Books are wonderful.
But sometimes there are just too many.
An engineer collected 70,000 books in his private home.
The mining engineer Bruno Schröder died in the tranquil town of Mettingen at the age of 88.
This wouldn't be worth a big story outside of a local newspaper if he hadn't collected several thousand books in his small family home.
This amount of books should be unique.
A civil engineer hoarded thousands of books in his house.
Every centimeter was built up with shelves (symbol image).
© Christoph Schmidt/picture alliance/
Mettingen with its almost 12,000 inhabitants is a tranquil place in North Rhine-Westphalia.
Perhaps one or the other knows from the confectionery Coppenrath & Wiese, which has had its production site there since the 1970s.
For a few days, the small town has gained an attraction that is not open to the public.
In a small family home, Bruno Schröder had accumulated several thousand books in every corner and on self-made shelves.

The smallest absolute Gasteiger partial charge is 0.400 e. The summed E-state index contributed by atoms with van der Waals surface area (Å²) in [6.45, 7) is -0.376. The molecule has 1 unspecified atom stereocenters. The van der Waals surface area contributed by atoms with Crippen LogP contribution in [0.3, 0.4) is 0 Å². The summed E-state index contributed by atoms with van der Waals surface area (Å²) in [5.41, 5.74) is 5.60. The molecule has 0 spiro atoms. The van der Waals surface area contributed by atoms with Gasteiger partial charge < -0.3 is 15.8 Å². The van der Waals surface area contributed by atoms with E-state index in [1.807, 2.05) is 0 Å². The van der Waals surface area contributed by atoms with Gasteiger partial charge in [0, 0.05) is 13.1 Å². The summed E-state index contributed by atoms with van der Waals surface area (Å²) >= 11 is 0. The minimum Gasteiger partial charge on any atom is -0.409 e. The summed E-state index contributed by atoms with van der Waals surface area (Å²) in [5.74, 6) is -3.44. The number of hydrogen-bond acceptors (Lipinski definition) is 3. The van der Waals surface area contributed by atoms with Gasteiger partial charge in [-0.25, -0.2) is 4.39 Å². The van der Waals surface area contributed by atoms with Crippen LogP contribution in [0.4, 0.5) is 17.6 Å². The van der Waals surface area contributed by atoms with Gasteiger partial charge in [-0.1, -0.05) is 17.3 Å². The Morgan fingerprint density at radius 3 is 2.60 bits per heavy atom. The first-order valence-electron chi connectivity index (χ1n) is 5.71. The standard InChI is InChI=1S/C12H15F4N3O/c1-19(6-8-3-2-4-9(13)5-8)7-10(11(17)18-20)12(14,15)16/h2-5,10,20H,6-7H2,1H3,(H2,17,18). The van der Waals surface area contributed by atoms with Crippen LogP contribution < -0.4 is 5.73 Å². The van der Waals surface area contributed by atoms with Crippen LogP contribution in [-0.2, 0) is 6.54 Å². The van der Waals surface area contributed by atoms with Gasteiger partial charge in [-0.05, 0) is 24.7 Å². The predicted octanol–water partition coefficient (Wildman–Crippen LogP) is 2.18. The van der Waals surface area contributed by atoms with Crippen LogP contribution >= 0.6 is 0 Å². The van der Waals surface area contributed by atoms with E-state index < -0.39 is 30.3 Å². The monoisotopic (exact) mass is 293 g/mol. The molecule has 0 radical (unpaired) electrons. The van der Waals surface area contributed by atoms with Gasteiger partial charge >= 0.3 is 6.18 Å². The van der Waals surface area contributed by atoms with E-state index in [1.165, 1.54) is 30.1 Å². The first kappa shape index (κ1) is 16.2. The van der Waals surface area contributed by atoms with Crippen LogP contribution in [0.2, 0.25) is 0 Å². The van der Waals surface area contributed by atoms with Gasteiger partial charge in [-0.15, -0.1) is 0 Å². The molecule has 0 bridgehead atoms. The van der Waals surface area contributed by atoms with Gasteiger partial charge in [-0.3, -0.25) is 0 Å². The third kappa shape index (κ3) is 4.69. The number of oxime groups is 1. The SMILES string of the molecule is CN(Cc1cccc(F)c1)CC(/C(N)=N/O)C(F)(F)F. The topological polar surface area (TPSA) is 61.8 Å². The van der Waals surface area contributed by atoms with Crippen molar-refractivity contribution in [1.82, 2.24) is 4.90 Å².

Weight of 15 cars of books
While reading, memories of Kai Mayer's "The Books, the Boy and the Night" came to mind.
Again and again, the historical novel is about huge private libraries and the search for very special titles.
Collections that are expanded with individual items.
In Bruno Schäfer's collection from Mettingen, you first have to see what's in the more than 70,000 books.
If you add up all the books that were collected there and multiply them by an average weight of up to 400 grams per book, you would arrive at the weight of around 15 cars that weigh on the old man's house.
What to do with all the books?
Antiquarians are the wrong place to start.
According to spiegel.de
, charitable organizations that earn their money from the trade in used things will probably turn their backs
Even online retailers who specialize in buying used books would not accept this large amount.
Finally, there would also be the time required to scan all the books or laboriously enter them by hand.
It is also unclear how many books the deceased read from it, where the journey of what is possibly the largest private library in Germany will go.
Assuming two novels as weekly reading, Bruno Schäfer would have been reading for a fraction of around 80 years.
There would not have been time for anything else.
List of rubrics: © Christoph Schmidt/picture alliance/